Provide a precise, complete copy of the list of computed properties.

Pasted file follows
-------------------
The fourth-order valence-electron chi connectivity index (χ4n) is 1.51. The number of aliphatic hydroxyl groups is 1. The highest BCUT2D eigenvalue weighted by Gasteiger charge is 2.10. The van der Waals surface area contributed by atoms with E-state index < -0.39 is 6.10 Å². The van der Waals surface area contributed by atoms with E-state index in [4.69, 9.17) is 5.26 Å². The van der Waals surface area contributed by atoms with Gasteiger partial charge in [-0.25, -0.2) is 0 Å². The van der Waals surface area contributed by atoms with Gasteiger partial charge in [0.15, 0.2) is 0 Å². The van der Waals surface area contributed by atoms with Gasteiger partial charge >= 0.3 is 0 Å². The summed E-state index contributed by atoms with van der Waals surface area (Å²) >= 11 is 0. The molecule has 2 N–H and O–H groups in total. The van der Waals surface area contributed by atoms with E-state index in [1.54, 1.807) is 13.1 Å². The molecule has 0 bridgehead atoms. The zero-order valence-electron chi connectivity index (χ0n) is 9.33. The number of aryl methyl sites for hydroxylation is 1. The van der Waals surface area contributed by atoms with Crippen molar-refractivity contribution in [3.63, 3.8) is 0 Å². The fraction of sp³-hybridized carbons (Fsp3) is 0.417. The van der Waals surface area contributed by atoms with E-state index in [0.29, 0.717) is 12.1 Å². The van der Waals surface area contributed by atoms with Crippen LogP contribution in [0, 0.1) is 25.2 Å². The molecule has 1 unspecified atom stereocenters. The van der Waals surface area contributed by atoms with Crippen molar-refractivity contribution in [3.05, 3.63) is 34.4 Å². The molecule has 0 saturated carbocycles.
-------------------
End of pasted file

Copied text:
The fourth-order valence-electron chi connectivity index (χ4n) is 1.51. The number of aliphatic hydroxyl groups is 1. The highest BCUT2D eigenvalue weighted by Gasteiger charge is 2.10. The van der Waals surface area contributed by atoms with E-state index < -0.39 is 6.10 Å². The van der Waals surface area contributed by atoms with E-state index in [4.69, 9.17) is 5.26 Å². The van der Waals surface area contributed by atoms with Gasteiger partial charge in [-0.25, -0.2) is 0 Å². The van der Waals surface area contributed by atoms with Gasteiger partial charge in [0.15, 0.2) is 0 Å². The van der Waals surface area contributed by atoms with Gasteiger partial charge >= 0.3 is 0 Å². The summed E-state index contributed by atoms with van der Waals surface area (Å²) >= 11 is 0. The molecule has 2 N–H and O–H groups in total. The van der Waals surface area contributed by atoms with E-state index in [1.54, 1.807) is 13.1 Å². The molecule has 0 bridgehead atoms. The zero-order valence-electron chi connectivity index (χ0n) is 9.33. The number of aryl methyl sites for hydroxylation is 1. The van der Waals surface area contributed by atoms with Crippen molar-refractivity contribution in [3.63, 3.8) is 0 Å². The fraction of sp³-hybridized carbons (Fsp3) is 0.417. The van der Waals surface area contributed by atoms with E-state index in [0.29, 0.717) is 12.1 Å². The van der Waals surface area contributed by atoms with Crippen LogP contribution in [0, 0.1) is 25.2 Å². The molecule has 1 unspecified atom stereocenters. The van der Waals surface area contributed by atoms with Crippen molar-refractivity contribution in [3.05, 3.63) is 34.4 Å². The molecule has 0 saturated carbocycles.